April 26, 2016

How Concussions Impact Brain Health

Be Healthy

From professional sports arenas to peewee playing fields across the nation, the incidence of concussions is on the rise.

An athlete who suffers one concussion is four to six times more likely to sustain a second one.

If left undiagnosed, a concussion can place an athlete at risk of developing second-impact syndrome, a potentially fatal injury that occurs when an athlete sustains a second head injury before a previous head injury has completely healed.

Concussions are a hot-button topic, especially in Hawaii, where hundreds of student-athletes suffer concussions each year.

A concussion is a serious brain injury caused by a sudden bump or blow to the head that can lead to a variety of symptoms:

  • Difficulty communicating, concentrating, falling asleep.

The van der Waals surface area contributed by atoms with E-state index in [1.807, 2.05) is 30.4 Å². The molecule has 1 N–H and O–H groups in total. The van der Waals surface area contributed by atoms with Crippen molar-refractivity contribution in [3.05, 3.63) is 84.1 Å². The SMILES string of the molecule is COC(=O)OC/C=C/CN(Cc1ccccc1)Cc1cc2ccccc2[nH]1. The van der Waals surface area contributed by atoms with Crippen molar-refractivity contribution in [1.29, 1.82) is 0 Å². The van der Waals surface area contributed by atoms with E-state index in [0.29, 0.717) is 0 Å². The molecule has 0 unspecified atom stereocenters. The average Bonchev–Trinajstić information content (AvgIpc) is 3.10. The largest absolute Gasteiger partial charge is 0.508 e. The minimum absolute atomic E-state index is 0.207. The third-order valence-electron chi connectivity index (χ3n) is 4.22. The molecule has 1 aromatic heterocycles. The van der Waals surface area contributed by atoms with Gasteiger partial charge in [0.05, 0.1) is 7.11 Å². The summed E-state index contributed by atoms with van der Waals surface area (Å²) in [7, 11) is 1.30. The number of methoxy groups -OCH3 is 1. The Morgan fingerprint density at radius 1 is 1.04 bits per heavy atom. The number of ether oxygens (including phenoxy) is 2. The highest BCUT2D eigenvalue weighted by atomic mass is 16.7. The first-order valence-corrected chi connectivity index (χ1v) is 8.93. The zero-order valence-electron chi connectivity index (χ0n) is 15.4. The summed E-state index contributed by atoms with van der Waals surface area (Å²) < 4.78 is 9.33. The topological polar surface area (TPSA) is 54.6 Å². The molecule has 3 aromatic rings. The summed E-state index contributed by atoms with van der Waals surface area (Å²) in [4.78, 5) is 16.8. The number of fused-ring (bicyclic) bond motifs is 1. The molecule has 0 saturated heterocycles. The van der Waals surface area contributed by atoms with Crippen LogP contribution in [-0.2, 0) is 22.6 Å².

• Dizziness.
  • Drowsiness.
  • Feeling emotional, mentally foggy or fatigued.
  • Headache.
  • Irritability, sadness, nervousness.
  • Nausea and/or vomiting.
  • Numbness or tingling sensation.
  • Problems with balance, memory or vision.
  • Sensitivity to light or noise.
  • Sleeping more than usual.

When concussion is suspected, a trained coach, certified athletic trainer or team physician should immediately perform an initial "sideline" evaluation. This should include:

  • Short-term memory recall test. (What team are we playing against? What was the last thing you ate?)
  • Long-term recall test. (What is your full name? Where were you born?)
  • Assessment of the athlete's ability to stay attentive to a complex task (e.g., reciting the months backwards).

All athletes who sustain a concussion, no matter how minor, should undergo an evaluation by a qualified health care provider before returning to play.

Even after all concussion symptoms have resolved, healing may not be complete. Neurocognitive testing can be a very helpful tool in determining brain function. With a comparison to a baseline test, this evaluation can be used in conjunction with a physician's examination to reduce future risks.

Athletes can return to play after they are completely free of all symptoms of a concussion and remain symptom free during and after physical testing.